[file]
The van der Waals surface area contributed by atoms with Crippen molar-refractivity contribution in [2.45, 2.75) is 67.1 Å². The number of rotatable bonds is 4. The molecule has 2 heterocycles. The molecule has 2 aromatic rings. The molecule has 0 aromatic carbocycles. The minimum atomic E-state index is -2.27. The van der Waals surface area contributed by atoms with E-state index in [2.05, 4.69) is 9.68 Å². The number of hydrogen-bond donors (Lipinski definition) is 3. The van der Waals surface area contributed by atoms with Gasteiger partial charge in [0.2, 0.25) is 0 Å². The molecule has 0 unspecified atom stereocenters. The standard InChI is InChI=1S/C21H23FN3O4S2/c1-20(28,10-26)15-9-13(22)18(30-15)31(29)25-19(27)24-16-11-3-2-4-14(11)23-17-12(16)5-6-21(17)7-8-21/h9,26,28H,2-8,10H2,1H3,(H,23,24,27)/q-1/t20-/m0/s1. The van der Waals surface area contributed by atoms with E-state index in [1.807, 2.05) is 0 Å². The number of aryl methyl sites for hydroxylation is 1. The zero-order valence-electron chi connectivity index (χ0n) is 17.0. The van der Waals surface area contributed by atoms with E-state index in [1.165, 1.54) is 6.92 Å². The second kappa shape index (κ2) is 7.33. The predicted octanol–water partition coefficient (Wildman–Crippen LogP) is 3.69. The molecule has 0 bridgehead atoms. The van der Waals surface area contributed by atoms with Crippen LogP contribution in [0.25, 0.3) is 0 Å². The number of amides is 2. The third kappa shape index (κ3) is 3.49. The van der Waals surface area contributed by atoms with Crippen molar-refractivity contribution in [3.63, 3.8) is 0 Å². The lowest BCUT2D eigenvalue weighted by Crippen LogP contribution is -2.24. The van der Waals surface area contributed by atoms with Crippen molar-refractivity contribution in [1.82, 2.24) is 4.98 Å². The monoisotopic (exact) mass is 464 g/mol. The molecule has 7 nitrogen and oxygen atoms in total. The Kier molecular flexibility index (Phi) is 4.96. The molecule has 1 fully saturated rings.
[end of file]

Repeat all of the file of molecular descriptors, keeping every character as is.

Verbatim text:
The van der Waals surface area contributed by atoms with Crippen molar-refractivity contribution in [2.45, 2.75) is 67.1 Å². The number of rotatable bonds is 4. The molecule has 2 heterocycles. The molecule has 2 aromatic rings. The molecule has 0 aromatic carbocycles. The minimum atomic E-state index is -2.27. The van der Waals surface area contributed by atoms with E-state index in [2.05, 4.69) is 9.68 Å². The number of hydrogen-bond donors (Lipinski definition) is 3. The van der Waals surface area contributed by atoms with Gasteiger partial charge in [0.2, 0.25) is 0 Å². The molecule has 0 unspecified atom stereocenters. The standard InChI is InChI=1S/C21H23FN3O4S2/c1-20(28,10-26)15-9-13(22)18(30-15)31(29)25-19(27)24-16-11-3-2-4-14(11)23-17-12(16)5-6-21(17)7-8-21/h9,26,28H,2-8,10H2,1H3,(H,23,24,27)/q-1/t20-/m0/s1. The van der Waals surface area contributed by atoms with E-state index in [1.807, 2.05) is 0 Å². The number of aryl methyl sites for hydroxylation is 1. The zero-order valence-electron chi connectivity index (χ0n) is 17.0. The van der Waals surface area contributed by atoms with E-state index in [1.165, 1.54) is 6.92 Å². The second kappa shape index (κ2) is 7.33. The predicted octanol–water partition coefficient (Wildman–Crippen LogP) is 3.69. The molecule has 0 bridgehead atoms. The van der Waals surface area contributed by atoms with Crippen LogP contribution in [0.25, 0.3) is 0 Å². The number of amides is 2. The third kappa shape index (κ3) is 3.49. The van der Waals surface area contributed by atoms with Crippen molar-refractivity contribution in [3.63, 3.8) is 0 Å². The lowest BCUT2D eigenvalue weighted by Crippen LogP contribution is -2.24. The van der Waals surface area contributed by atoms with Crippen molar-refractivity contribution in [1.82, 2.24) is 4.98 Å². The monoisotopic (exact) mass is 464 g/mol. The molecule has 7 nitrogen and oxygen atoms in total. The Kier molecular flexibility index (Phi) is 4.96. The molecule has 1 fully saturated rings.